A peek into the investment required for Europe’s e-learning ecosystem.
GUEST COLUMN | by Benjamin Vedrenne-Cloquet
There is a paradigm shift underway in the education industry as traditional methods of teaching are being challenged by a new breed of edtech entrepreneurs, with e-learning in particular radically changing the future of how education is resourced, taught and consumed. This shift is partly the result of digitalisation – just as we’ve seen in other industries such as media and entertainment – and partly a response to the current skyrocketing costs of education and the accompanying inefficiencies.
According to a recent research report conducted by IBIS Capital for example, education costs have risen by 84 percent since 2000; a huge 46 percent higher than the rise in the consumer price index. However, the link between this rising education expenditure and educational performance appears to be weak. In the U.S. reading and maths scores have remained stagnant despite the increased spending. Moreover, it is estimated that 85 percent of every dollar spent on education is spent delivering it – the costs of bricks and mortar and teaching staff, amongst other things.
E-Learning has the opportunity to capitalise on these inefficiencies, reducing the price tag associated with traditional education delivery at the same time as improving and democratising standards. Just as the disruptive effects of digitalisation (profusion of new content, audience fragmentation, data centricity and ultimately convergence between content and platform players) transformed the media industry, so will they impact education in the very same way, leading to massive growth. Both industries are after all about delivering compelling content and engaging audiences. Indeed, with e-learning representing $91 billion in 2012 and set to grow at 17 percent p.a. until 2017, there is enormous potential for the e-learning and educational technology markets in the coming years, but both private investment and public initiatives need to be aligned to create a fertile ecosystem.
Large strategic players in the U.S. are already recognising this fact and making acquisitions in this area, while capital markets are responding and VC funding is available. 2012 saw $8.5 billion worth of M&A activity for example, while $1 billion was raised in fundraising initiatives. The U.S. is leading the e-learning field, while Europe accounts for just 6 percent of total fundraising deals, lagging behind both India and China.
The European e-learning market proposition has, however, been growing and the appetite within the industry is becoming more apparent with more than 3,000 e-learning companies seeking to build market share. This nascent industry is characterised by fragmentation and a shortage of investment. The lack of scale and access to capital for these e-learning companies is stifling growth and creating a clear impediment to the development of next generation European education champions.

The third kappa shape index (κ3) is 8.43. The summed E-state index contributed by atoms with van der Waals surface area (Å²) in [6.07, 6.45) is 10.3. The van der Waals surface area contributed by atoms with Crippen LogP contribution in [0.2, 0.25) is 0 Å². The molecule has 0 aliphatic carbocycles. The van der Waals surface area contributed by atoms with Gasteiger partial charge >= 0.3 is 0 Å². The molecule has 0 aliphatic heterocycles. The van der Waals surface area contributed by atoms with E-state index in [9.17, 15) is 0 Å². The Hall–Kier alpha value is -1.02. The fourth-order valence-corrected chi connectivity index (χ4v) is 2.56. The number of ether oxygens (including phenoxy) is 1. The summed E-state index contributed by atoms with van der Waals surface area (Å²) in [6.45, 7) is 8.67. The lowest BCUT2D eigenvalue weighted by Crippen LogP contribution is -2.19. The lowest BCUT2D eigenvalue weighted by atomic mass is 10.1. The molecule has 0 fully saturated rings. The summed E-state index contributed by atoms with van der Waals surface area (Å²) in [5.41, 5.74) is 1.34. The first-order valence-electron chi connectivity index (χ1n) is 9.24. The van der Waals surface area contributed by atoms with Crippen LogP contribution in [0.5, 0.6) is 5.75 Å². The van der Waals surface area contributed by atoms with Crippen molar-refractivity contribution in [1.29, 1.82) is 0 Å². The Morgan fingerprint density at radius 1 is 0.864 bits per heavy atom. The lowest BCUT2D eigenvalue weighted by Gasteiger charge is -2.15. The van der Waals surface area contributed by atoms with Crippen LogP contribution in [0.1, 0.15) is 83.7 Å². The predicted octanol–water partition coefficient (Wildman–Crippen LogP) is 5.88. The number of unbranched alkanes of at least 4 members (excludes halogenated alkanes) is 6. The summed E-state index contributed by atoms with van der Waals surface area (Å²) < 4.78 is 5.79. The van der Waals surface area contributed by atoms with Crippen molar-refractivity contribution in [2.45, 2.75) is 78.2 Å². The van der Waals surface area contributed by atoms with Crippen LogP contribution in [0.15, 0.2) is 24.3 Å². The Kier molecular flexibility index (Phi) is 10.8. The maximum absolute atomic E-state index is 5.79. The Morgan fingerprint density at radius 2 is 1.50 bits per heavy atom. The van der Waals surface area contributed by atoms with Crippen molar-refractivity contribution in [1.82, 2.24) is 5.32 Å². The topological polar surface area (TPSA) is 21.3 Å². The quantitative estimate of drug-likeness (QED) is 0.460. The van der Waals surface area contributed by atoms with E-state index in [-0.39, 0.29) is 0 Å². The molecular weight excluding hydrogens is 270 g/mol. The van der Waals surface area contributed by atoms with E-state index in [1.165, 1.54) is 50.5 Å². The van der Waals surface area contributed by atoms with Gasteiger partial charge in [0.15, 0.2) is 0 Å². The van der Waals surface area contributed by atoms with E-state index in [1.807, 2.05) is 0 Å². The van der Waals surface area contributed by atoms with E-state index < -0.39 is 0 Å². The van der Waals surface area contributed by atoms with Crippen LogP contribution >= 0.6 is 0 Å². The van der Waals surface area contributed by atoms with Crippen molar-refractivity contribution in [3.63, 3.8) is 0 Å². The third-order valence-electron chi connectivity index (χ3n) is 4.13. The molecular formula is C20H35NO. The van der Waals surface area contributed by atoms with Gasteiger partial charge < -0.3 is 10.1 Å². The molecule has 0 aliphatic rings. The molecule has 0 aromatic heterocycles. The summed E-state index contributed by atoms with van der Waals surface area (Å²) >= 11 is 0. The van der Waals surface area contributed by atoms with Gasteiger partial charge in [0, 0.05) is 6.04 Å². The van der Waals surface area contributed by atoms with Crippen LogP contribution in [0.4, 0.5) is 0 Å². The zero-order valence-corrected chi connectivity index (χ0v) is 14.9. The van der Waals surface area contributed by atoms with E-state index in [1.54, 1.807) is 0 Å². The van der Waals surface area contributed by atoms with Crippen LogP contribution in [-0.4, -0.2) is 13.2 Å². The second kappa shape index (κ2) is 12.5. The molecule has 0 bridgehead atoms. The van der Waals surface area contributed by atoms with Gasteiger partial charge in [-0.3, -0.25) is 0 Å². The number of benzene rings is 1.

In order to foster this ecosystem, the opportunities and investment trends need to be articulated to a wider European audience. If established professional learning and education players, innovators disrupting the established market order and leading European institutional investors can share ideas and work together, they can act as a catalyst for the consolidation and investment required in the sector. If private funding becomes more widely available to support innovation and consolidation in the sector and historical impediments to the development of digital education are diminished, the transition to digital education will be even quicker and more disruptive than that observed in the media industry over the past decade.
With the future of education following in the footsteps of the media industries and the e-learning principles for both the US and European markets being very similar, there is a huge opportunity for Europe to step up its role in the education ecosystem. There, of course, needs to be a different market approach to Europe as there has been in the U.S. with varying barriers to entry for each country and region but what is clear is that companies in Europe need the same capital investment that the U.S. is enjoying.
European players are currently stymied due to being undercapitalised even though new, talented, European entrepreneurs are now bringing the expertise required to scale businesses. A large proportion of current industry players are prevented from getting to the next level of product or service deployment due to the lack required capital and a true multi domestic and pan regional consolidation approach which only seasoned management teams and investors with previous experience in other sectors such as Tech or Media could bring.
While capital investments are urgently required, as has been seen in the U.S. market, there is a need to create a strong European e-learning community with a shared vision that defines the business model of distribution and monetization of Educational content on Digital platforms. Once this is established, Europe will start generating the attention and scale it requires.
Benjamin Vedrenne-Cloquet is co-founder and CEO of Edxus Group. IBIS Capital and Edxus Group are creating a new event for the education technology and e-learning industries. EdTech Europe 2013 will be held in London on June 14. Click here for more information.